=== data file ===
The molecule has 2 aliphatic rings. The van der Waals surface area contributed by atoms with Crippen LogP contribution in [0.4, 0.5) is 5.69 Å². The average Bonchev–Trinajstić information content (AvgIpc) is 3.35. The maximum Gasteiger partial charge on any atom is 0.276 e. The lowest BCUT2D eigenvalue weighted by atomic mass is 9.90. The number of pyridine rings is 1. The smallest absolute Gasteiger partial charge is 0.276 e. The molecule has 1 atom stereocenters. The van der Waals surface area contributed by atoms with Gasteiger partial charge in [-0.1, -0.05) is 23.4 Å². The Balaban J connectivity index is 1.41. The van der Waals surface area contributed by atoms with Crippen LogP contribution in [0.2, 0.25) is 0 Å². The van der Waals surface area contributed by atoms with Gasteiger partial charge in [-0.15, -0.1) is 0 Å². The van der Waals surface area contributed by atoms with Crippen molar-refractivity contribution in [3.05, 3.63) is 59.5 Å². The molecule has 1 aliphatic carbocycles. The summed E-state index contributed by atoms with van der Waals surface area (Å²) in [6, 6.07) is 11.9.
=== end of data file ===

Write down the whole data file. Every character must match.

The molecule has 2 aliphatic rings. The van der Waals surface area contributed by atoms with Crippen LogP contribution in [0.4, 0.5) is 5.69 Å². The average Bonchev–Trinajstić information content (AvgIpc) is 3.35. The maximum Gasteiger partial charge on any atom is 0.276 e. The lowest BCUT2D eigenvalue weighted by atomic mass is 9.90. The number of pyridine rings is 1. The smallest absolute Gasteiger partial charge is 0.276 e. The molecule has 1 atom stereocenters. The van der Waals surface area contributed by atoms with Gasteiger partial charge in [-0.1, -0.05) is 23.4 Å². The Balaban J connectivity index is 1.41. The van der Waals surface area contributed by atoms with Crippen LogP contribution in [0.2, 0.25) is 0 Å². The van der Waals surface area contributed by atoms with Gasteiger partial charge in [-0.15, -0.1) is 0 Å². The van der Waals surface area contributed by atoms with Crippen molar-refractivity contribution in [3.05, 3.63) is 59.5 Å². The molecule has 1 aliphatic carbocycles. The summed E-state index contributed by atoms with van der Waals surface area (Å²) in [6, 6.07) is 11.9.